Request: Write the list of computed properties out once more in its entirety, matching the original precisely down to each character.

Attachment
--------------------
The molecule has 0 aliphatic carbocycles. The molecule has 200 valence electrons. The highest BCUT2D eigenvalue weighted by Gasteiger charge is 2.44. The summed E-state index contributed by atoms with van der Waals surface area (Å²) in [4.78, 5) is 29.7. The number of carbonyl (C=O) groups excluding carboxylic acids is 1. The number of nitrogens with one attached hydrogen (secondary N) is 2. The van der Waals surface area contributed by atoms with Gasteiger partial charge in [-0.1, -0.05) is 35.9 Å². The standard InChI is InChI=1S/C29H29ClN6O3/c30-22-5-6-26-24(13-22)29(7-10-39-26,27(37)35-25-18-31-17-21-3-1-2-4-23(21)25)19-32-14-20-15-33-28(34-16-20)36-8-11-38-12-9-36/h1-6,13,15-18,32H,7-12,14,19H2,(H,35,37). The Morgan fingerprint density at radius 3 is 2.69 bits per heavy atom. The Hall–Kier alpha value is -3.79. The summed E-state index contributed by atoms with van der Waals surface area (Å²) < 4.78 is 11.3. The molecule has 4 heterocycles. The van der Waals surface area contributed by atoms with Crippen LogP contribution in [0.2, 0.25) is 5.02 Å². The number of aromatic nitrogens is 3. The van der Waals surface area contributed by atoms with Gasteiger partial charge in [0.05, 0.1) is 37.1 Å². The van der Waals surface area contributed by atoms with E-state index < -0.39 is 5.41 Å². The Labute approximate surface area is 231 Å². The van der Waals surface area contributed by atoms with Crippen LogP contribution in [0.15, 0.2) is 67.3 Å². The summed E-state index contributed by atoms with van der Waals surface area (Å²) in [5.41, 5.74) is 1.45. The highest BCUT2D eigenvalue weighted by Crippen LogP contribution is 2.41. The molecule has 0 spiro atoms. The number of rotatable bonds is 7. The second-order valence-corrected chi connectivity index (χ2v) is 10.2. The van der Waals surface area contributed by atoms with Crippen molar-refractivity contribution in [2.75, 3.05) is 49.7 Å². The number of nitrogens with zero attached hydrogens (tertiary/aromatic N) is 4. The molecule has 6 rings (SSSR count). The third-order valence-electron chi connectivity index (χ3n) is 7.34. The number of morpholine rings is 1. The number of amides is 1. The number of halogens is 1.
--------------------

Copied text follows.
The molecule has 0 aliphatic carbocycles. The molecule has 200 valence electrons. The highest BCUT2D eigenvalue weighted by Gasteiger charge is 2.44. The summed E-state index contributed by atoms with van der Waals surface area (Å²) in [4.78, 5) is 29.7. The number of carbonyl (C=O) groups excluding carboxylic acids is 1. The number of nitrogens with one attached hydrogen (secondary N) is 2. The van der Waals surface area contributed by atoms with Gasteiger partial charge in [-0.1, -0.05) is 35.9 Å². The standard InChI is InChI=1S/C29H29ClN6O3/c30-22-5-6-26-24(13-22)29(7-10-39-26,27(37)35-25-18-31-17-21-3-1-2-4-23(21)25)19-32-14-20-15-33-28(34-16-20)36-8-11-38-12-9-36/h1-6,13,15-18,32H,7-12,14,19H2,(H,35,37). The Morgan fingerprint density at radius 3 is 2.69 bits per heavy atom. The Hall–Kier alpha value is -3.79. The summed E-state index contributed by atoms with van der Waals surface area (Å²) < 4.78 is 11.3. The molecule has 4 heterocycles. The van der Waals surface area contributed by atoms with Crippen LogP contribution in [0.2, 0.25) is 5.02 Å². The number of aromatic nitrogens is 3. The van der Waals surface area contributed by atoms with Gasteiger partial charge in [0.05, 0.1) is 37.1 Å². The van der Waals surface area contributed by atoms with E-state index < -0.39 is 5.41 Å². The Labute approximate surface area is 231 Å². The van der Waals surface area contributed by atoms with Crippen LogP contribution in [0.15, 0.2) is 67.3 Å². The summed E-state index contributed by atoms with van der Waals surface area (Å²) in [5.41, 5.74) is 1.45. The highest BCUT2D eigenvalue weighted by Crippen LogP contribution is 2.41. The molecule has 0 spiro atoms. The number of rotatable bonds is 7. The second-order valence-corrected chi connectivity index (χ2v) is 10.2. The van der Waals surface area contributed by atoms with Crippen molar-refractivity contribution in [2.75, 3.05) is 49.7 Å². The number of nitrogens with zero attached hydrogens (tertiary/aromatic N) is 4. The molecule has 6 rings (SSSR count). The third-order valence-electron chi connectivity index (χ3n) is 7.34. The number of morpholine rings is 1. The number of amides is 1. The number of halogens is 1.